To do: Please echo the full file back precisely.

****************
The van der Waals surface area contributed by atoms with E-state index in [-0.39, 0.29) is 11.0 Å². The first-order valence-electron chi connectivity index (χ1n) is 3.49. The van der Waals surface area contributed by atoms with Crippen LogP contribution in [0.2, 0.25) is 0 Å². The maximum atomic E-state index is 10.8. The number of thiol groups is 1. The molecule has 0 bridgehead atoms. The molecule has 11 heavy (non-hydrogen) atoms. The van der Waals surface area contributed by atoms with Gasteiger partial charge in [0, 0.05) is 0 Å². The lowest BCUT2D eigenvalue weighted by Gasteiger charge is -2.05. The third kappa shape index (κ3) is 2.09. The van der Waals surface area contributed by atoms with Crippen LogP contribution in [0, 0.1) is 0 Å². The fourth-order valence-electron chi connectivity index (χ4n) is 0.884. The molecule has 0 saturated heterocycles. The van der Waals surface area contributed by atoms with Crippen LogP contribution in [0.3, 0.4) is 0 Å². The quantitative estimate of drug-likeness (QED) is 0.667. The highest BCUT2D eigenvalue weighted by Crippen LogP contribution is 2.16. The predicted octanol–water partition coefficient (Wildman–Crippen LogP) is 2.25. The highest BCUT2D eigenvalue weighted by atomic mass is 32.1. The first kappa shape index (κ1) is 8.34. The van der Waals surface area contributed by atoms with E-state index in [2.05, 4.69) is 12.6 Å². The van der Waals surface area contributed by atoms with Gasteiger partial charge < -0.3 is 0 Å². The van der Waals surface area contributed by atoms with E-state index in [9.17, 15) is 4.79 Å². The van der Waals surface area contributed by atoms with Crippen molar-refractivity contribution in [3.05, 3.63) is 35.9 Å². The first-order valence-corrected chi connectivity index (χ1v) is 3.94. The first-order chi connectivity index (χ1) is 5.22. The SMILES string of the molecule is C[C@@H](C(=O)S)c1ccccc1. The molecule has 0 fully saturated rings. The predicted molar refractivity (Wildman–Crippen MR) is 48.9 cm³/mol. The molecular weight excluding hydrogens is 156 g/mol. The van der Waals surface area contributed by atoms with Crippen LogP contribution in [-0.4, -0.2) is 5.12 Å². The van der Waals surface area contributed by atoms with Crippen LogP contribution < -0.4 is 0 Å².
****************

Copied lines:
The van der Waals surface area contributed by atoms with E-state index in [-0.39, 0.29) is 11.0 Å². The first-order valence-electron chi connectivity index (χ1n) is 3.49. The van der Waals surface area contributed by atoms with Crippen LogP contribution in [0.2, 0.25) is 0 Å². The maximum atomic E-state index is 10.8. The number of thiol groups is 1. The molecule has 0 bridgehead atoms. The molecule has 11 heavy (non-hydrogen) atoms. The van der Waals surface area contributed by atoms with Gasteiger partial charge in [0, 0.05) is 0 Å². The lowest BCUT2D eigenvalue weighted by Gasteiger charge is -2.05. The third kappa shape index (κ3) is 2.09. The van der Waals surface area contributed by atoms with Crippen LogP contribution in [0, 0.1) is 0 Å². The fourth-order valence-electron chi connectivity index (χ4n) is 0.884. The molecule has 0 saturated heterocycles. The van der Waals surface area contributed by atoms with Crippen LogP contribution in [0.3, 0.4) is 0 Å². The quantitative estimate of drug-likeness (QED) is 0.667. The highest BCUT2D eigenvalue weighted by Crippen LogP contribution is 2.16. The predicted octanol–water partition coefficient (Wildman–Crippen LogP) is 2.25. The highest BCUT2D eigenvalue weighted by atomic mass is 32.1. The first kappa shape index (κ1) is 8.34. The van der Waals surface area contributed by atoms with E-state index in [2.05, 4.69) is 12.6 Å². The van der Waals surface area contributed by atoms with Gasteiger partial charge < -0.3 is 0 Å². The van der Waals surface area contributed by atoms with E-state index in [9.17, 15) is 4.79 Å². The van der Waals surface area contributed by atoms with Crippen molar-refractivity contribution in [3.05, 3.63) is 35.9 Å². The first-order valence-corrected chi connectivity index (χ1v) is 3.94. The first-order chi connectivity index (χ1) is 5.22. The SMILES string of the molecule is C[C@@H](C(=O)S)c1ccccc1. The molecule has 0 fully saturated rings. The predicted molar refractivity (Wildman–Crippen MR) is 48.9 cm³/mol. The molecular weight excluding hydrogens is 156 g/mol. The van der Waals surface area contributed by atoms with Crippen LogP contribution in [-0.4, -0.2) is 5.12 Å². The van der Waals surface area contributed by atoms with Crippen LogP contribution < -0.4 is 0 Å².